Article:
The Federal Reserve extended its year-long fight against high inflation on Wednesday by raising its key interest rate by a quarter-point.
The Fed also signaled that it is likely nearing the end of its aggressive series of rate hikes.
Driving the news: Fed officials forecast that they expect to raise their key rate just one more time – from its new level Wednesday of about 4.75 to 5 percent. That is the same peak level they had projected in December.
- The latest rate hike suggests that Chair Jerome Powell is confident that the Fed can manage a dual challenge: Cool still-high inflation through higher loan rates while defusing the financial upheaval in the banking sector through emergency lending programs and the Biden administration’s decision to cover uninsured deposits at two failed U.S. banks.
- Despite concerns that higher borrowing rates could worsen the turmoil that has gripped the banking system, the Fed said in a written statement that “The U.S. banking system is sound and resilient.”
- The central bank also warned that the financial upheaval stemming from the collapse of two major banks is “likely to result in tighter credit conditions” and “weigh on economic activity, hiring and inflation.”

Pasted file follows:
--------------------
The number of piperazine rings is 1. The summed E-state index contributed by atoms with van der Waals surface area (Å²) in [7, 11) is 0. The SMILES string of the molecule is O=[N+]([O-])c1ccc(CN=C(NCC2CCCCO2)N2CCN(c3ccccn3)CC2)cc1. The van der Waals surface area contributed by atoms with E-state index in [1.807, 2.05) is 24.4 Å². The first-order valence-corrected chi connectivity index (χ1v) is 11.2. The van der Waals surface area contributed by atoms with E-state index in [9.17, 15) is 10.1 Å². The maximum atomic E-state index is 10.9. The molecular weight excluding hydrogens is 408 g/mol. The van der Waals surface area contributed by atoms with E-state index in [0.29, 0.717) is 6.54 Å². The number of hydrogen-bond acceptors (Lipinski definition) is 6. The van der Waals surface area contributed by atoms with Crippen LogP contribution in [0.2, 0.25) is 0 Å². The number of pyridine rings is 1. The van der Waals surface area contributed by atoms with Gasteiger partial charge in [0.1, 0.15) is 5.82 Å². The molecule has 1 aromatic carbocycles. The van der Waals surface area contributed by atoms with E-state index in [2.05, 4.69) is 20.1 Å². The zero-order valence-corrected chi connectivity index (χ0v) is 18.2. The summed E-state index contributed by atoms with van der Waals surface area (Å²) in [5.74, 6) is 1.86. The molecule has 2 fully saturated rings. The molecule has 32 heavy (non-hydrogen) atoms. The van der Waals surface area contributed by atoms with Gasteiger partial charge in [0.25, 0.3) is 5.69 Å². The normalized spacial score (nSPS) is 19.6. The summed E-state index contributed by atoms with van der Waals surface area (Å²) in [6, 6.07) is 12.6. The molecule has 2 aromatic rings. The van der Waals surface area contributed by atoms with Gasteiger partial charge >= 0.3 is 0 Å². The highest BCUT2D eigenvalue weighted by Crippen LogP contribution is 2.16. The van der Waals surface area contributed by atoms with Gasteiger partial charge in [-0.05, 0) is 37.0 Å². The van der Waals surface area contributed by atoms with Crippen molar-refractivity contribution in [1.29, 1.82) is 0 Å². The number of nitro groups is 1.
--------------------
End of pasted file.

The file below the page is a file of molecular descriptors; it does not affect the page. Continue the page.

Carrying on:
- The Fed’s move to signal that the end of its rate-hiking campaign is in sight may also soothe financial markets as they continue to digest the consequences of U.S. banking turmoil and the takeover last weekend of Swiss bank Credit Suisse by its larger rival UBS.
Fed’s pivot: The Fed’s policy decision Wednesday reflects an abrupt shift. Early this month, Powell had told a Senate panel that the Fed was considering raising its rate by a substantial half-point.
- At the time, hiring and consumer spending had strengthened more than expected, and inflation data had been revised higher.
- The Fed’s benchmark short-term rate has now reached its highest level in 16 years.
- The new level will likely lead to higher costs for many loans, from mortgages and auto purchases to credit cards and corporate borrowing. The succession of Fed rate hikes have also heightened the risk of a recession.